An easy pie crust with a slight tang to it, I like to use this with my chicken pot pie recipe. It can also be made without the thyme for sweet recipes. The butter should be very cold. I cube it, then put it back in the fridge about 10 minutes to chill. Also the cream cheese warms up quickly so don’t cube it until you prep your mise en place. You can make this by hand, but if you have a food processor, it makes speedy work. This recipe will make two 9″ double pie crusts. Divide and freeze, well wrapped, what you don’t need for a quick pie later.
568 g flour
17 g salt
5 g baking powder
3 g dried thyme
340 g butter, cold + cubed
256 g cream cheese, cold + cubed
56 g heavy cream
28 g cider vinegar
Combine flour, salt, baking powder, and dried thyme together in a food processor. Pulse a couple of times to aerate.
Add the cold butter and cream cheese all at once. Pulse until the butter is pea-sized.
Add half the heavy cream and half the vinegar to the flour mixture. Pulse 2 times. Add the rest of the heavy cream and vinegar and pulse 2-4 more times until everything is just starting to come together, but is still loose.
Place the dough on a work surface and gather to combine. Flatten it until it is about 3 cm/ 1 in thick.
Fold the dough over twice like you are folding a letter, wrap in plastic wrap, and place on abaking sheet.
Place in the refrigerator to rest for at least a couple of hours, preferably overnight.
I love this Banana Pudding Pie with Speculaas Crust. It is banana pudding all grown up. Speculaas, also called speculoos, also called biscoff, are spicy shortcrust cookies. If you’ve had cookie butter you’ve tasted the same flavor. They are caramelized, spicy, crunchy, and addictive. After much research (ahem) my favorite is the Lotus Biscoff brand. This spicy pie crust adds a great dimension to this creamy, meringue topped banana pudding. It also goes great with chocolate pies. If you’re more of a traditionalist you could make the shell with vanilla wafers. The riper the bananas the sweeter they are, but you don’t want them brown or too mushy to slice. A thermometer really helps to check the temperature of your pudding to make sure it will set, but you can also eyeball it if you don’t have one.
This recipe for pâte brisée is my go to pie crust recipe. It works with both sweet and savory fillings. It can be made quickly in a food processor. Also it stays flaky if you need to reroll your crust. If you don’t have a food processor you could always form it by hand. The butter must be at a cool room temperature to blend correctly. I usually make the dough the day before baking to prevent shrinkage. This makes a large batch, as large as my food processor can handle. Freeze what you don’t need and save time later.
I always go to Julia Child for my pastry because not only is she always right, but if you screw up she gives you helpful instructions on how to fix it. Pie pastry is especially handy to make a main dish for a vegetarian meal. It is easily made in the food processor, but as with many doughs made in the food processor it still requires a final human touch. The final blending is called fraisage and achieves an even blending of fat and flour. The trick is to work quickly and keep the dough as cool as possible.
2 cups all-purpose flour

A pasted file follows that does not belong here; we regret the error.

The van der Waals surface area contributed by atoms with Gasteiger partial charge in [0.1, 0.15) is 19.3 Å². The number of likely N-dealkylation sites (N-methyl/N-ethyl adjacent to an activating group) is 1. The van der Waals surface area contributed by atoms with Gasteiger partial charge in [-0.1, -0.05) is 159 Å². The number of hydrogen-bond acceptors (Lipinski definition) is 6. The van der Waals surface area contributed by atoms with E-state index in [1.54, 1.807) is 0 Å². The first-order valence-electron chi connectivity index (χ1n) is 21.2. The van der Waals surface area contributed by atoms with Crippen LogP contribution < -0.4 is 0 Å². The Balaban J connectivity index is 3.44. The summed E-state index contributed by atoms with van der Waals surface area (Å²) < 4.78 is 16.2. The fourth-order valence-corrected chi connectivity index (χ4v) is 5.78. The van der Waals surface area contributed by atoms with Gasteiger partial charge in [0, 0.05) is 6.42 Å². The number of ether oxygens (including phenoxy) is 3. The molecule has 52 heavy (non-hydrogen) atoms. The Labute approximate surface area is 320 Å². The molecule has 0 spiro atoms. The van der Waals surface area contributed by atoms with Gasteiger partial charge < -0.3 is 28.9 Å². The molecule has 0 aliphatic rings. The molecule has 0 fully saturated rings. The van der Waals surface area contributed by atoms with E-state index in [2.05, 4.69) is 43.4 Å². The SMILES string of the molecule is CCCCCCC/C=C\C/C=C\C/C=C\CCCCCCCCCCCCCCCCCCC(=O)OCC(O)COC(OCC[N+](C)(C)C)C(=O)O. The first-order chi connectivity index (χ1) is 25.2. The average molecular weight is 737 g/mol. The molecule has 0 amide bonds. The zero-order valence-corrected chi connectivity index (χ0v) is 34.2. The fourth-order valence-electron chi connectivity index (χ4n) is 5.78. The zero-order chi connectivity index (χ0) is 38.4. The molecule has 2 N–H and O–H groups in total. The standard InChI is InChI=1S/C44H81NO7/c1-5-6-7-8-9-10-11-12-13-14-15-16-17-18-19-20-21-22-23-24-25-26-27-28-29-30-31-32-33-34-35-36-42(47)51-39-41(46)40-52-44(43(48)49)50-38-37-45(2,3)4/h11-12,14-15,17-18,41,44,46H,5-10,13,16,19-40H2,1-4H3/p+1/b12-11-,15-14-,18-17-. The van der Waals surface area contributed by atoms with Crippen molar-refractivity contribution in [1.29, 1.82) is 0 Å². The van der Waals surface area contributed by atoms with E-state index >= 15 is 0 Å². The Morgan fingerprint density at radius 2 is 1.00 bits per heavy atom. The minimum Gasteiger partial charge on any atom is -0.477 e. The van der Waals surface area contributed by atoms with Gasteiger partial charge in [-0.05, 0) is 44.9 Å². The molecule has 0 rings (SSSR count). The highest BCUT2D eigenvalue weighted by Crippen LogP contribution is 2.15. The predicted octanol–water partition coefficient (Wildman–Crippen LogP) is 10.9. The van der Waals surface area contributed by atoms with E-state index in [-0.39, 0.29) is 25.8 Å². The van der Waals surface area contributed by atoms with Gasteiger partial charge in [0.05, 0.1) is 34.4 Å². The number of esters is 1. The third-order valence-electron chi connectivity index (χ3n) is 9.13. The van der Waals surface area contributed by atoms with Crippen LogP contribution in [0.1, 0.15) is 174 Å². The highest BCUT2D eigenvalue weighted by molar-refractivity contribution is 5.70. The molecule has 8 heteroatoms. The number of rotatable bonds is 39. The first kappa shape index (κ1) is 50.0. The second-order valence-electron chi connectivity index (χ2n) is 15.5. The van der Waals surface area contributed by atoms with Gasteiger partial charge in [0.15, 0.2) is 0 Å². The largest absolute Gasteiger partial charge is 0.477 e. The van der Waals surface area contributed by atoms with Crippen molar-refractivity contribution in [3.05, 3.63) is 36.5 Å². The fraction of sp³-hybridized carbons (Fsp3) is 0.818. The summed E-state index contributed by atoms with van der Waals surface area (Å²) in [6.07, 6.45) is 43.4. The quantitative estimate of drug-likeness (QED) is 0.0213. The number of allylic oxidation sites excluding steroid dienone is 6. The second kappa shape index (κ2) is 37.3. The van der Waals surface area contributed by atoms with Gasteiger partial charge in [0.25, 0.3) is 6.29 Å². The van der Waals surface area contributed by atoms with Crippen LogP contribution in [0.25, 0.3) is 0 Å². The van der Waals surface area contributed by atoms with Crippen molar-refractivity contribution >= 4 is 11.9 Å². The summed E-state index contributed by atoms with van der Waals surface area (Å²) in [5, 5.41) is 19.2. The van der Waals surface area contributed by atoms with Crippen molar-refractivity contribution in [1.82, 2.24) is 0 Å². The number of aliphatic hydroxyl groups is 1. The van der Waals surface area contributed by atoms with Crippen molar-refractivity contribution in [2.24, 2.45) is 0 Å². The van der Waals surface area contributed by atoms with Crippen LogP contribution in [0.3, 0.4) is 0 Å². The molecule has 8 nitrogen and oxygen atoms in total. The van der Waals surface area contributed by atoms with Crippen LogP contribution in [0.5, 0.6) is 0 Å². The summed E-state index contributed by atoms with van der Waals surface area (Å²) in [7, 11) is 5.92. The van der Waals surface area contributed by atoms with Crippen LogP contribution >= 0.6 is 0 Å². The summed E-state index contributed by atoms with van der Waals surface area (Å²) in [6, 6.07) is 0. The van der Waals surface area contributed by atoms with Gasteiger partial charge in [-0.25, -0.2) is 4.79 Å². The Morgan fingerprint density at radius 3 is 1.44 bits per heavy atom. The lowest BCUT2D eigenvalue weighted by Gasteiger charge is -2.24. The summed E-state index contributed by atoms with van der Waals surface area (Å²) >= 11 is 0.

1 tsp salt
1/4 tsp sugar
6 oz chilled butter cut into 1/2 inch bits
4 Tb chilled shortening
1/2 cup iced water
Measure all dry ingredients into food processor. Pulse 4 times. Add water all at ounce. Pulse until dough begins to form a ball on the blade. Do not overmix.
Scrape onto lightly floured pastry board for the fraisage. With the heel of one hand rapidly press the pastry down the board away from you in small bits. Then gather the dough again with a scraper for a brief knead. Sprinkle with flour, wrap in parchment paper, and refrigerate for at least 2 hours.
Butter inside of quiche pan.
Roll out dough as quickly as possible into a circle about 1/8 inch thick so that it is 2 inches larger than your quiche pan. Place pastry in pan gently working inside edges of mold. Trim excess. Prick bottom with fork at 1/2 inch intervals. Place buttered parchment paper inside the pastry and weigh it down with dry beans.
For a partially cooked shell bake at middle level of 400F preheated oven for 8-9 minutes. Remove beans and parchment and prick bottom again with fork. Bake another 2-3 minutes, until shell is starting to cover and shrink from sides.
Depending on the firmness of the shell or your confidence you can either unmold it, allow it to cool, and then fill and bake it, or you can keep it in the pan for the final filling and baking.
Caramelized Onion and Mushroom Quiche
1 partially cooked pie crust
1 large onion, thinly sliced
3 Tb butter
1 Tb oil
1 1/2 Tb flour
8 ounces mushrooms, thinly sliced
1 teaspoon fresh chopped marjoram
2/3 cup heavy cream
1 tsp salt
1/8 tsp freshly ground black pepper
Preheat oven 375F.
Cook onion in a heavy skillet over low heat with 2 tablespoons of butter and oil until caramelized, about an hour, being careful to not burn. Sprinkle with flour and cook slowly for another 2-3 minutes. Remove from pan.
Add remaining tablespoon of butter and mushrooms to pan. Once mushrooms have released juices and begin to brown stir onion back in with marjoram. Remove from heat and allow to cool slightly.
Whisk together eggs, cream, salt and pepper. Gradually stir in onion and mushroom mixture. Check seasoning. Pour into tart shell.
Bake in upper third of oven for 25 to 30 minutes until quiche has puffed and browned.
Can be served hot or cold.